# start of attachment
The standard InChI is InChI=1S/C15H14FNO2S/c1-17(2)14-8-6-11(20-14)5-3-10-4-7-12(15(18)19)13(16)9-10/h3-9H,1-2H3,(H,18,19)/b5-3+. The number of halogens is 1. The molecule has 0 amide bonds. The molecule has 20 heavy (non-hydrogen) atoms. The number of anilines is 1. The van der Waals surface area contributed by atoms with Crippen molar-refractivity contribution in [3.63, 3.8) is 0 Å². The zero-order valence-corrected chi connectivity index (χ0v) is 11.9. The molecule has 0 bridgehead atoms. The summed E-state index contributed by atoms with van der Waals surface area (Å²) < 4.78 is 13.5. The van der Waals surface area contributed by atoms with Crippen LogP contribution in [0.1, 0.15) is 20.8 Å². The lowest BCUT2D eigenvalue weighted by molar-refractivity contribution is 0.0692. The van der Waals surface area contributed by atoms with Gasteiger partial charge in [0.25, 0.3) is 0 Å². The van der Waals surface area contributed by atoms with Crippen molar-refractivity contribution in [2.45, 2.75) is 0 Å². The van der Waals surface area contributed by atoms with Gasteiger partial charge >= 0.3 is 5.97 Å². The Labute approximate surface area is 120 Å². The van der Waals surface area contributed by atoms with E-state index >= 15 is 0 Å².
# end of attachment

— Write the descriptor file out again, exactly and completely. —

The standard InChI is InChI=1S/C15H14FNO2S/c1-17(2)14-8-6-11(20-14)5-3-10-4-7-12(15(18)19)13(16)9-10/h3-9H,1-2H3,(H,18,19)/b5-3+. The number of halogens is 1. The molecule has 0 amide bonds. The molecule has 20 heavy (non-hydrogen) atoms. The number of anilines is 1. The van der Waals surface area contributed by atoms with Crippen molar-refractivity contribution in [3.63, 3.8) is 0 Å². The zero-order valence-corrected chi connectivity index (χ0v) is 11.9. The molecule has 0 bridgehead atoms. The summed E-state index contributed by atoms with van der Waals surface area (Å²) < 4.78 is 13.5. The van der Waals surface area contributed by atoms with Crippen LogP contribution in [0.1, 0.15) is 20.8 Å². The lowest BCUT2D eigenvalue weighted by molar-refractivity contribution is 0.0692. The van der Waals surface area contributed by atoms with Gasteiger partial charge in [0.25, 0.3) is 0 Å². The van der Waals surface area contributed by atoms with Crippen molar-refractivity contribution in [2.45, 2.75) is 0 Å². The van der Waals surface area contributed by atoms with Gasteiger partial charge >= 0.3 is 5.97 Å². The Labute approximate surface area is 120 Å². The van der Waals surface area contributed by atoms with E-state index >= 15 is 0 Å².